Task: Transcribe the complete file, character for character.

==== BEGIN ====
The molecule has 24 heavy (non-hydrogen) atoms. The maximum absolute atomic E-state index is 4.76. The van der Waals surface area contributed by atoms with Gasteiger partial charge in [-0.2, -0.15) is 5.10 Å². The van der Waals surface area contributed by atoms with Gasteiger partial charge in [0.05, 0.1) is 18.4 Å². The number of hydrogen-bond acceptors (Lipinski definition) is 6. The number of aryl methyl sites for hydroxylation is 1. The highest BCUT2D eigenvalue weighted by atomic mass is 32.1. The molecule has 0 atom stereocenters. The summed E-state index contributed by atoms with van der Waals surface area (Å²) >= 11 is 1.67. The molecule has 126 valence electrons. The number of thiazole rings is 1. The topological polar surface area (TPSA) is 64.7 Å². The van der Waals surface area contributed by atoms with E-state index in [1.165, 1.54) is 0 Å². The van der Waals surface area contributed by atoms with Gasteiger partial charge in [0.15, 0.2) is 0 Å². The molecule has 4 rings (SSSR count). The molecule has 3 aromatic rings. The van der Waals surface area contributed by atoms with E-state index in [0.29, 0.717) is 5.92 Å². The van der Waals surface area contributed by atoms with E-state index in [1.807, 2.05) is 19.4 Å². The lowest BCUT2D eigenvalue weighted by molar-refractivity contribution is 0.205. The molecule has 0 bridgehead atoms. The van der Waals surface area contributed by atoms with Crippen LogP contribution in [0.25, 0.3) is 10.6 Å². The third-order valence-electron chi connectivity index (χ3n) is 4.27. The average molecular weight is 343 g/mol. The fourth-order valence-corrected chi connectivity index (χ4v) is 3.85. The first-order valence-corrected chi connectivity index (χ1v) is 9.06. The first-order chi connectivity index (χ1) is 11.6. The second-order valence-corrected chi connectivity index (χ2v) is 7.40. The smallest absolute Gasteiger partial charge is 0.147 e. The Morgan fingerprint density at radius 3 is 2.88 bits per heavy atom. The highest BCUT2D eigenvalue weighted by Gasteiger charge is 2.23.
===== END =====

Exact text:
The molecule has 24 heavy (non-hydrogen) atoms. The maximum absolute atomic E-state index is 4.76. The van der Waals surface area contributed by atoms with Gasteiger partial charge in [-0.2, -0.15) is 5.10 Å². The van der Waals surface area contributed by atoms with Gasteiger partial charge in [0.05, 0.1) is 18.4 Å². The number of hydrogen-bond acceptors (Lipinski definition) is 6. The number of aryl methyl sites for hydroxylation is 1. The highest BCUT2D eigenvalue weighted by atomic mass is 32.1. The molecule has 0 atom stereocenters. The summed E-state index contributed by atoms with van der Waals surface area (Å²) >= 11 is 1.67. The molecule has 126 valence electrons. The number of thiazole rings is 1. The topological polar surface area (TPSA) is 64.7 Å². The van der Waals surface area contributed by atoms with E-state index in [1.165, 1.54) is 0 Å². The van der Waals surface area contributed by atoms with Gasteiger partial charge in [0.15, 0.2) is 0 Å². The molecule has 4 rings (SSSR count). The molecule has 3 aromatic rings. The van der Waals surface area contributed by atoms with E-state index in [0.29, 0.717) is 5.92 Å². The van der Waals surface area contributed by atoms with E-state index in [1.807, 2.05) is 19.4 Å². The lowest BCUT2D eigenvalue weighted by molar-refractivity contribution is 0.205. The molecule has 0 bridgehead atoms. The van der Waals surface area contributed by atoms with Crippen LogP contribution in [0.25, 0.3) is 10.6 Å². The third-order valence-electron chi connectivity index (χ3n) is 4.27. The average molecular weight is 343 g/mol. The fourth-order valence-corrected chi connectivity index (χ4v) is 3.85. The first-order valence-corrected chi connectivity index (χ1v) is 9.06. The first-order chi connectivity index (χ1) is 11.6. The second-order valence-corrected chi connectivity index (χ2v) is 7.40. The smallest absolute Gasteiger partial charge is 0.147 e. The Morgan fingerprint density at radius 3 is 2.88 bits per heavy atom. The highest BCUT2D eigenvalue weighted by Gasteiger charge is 2.23.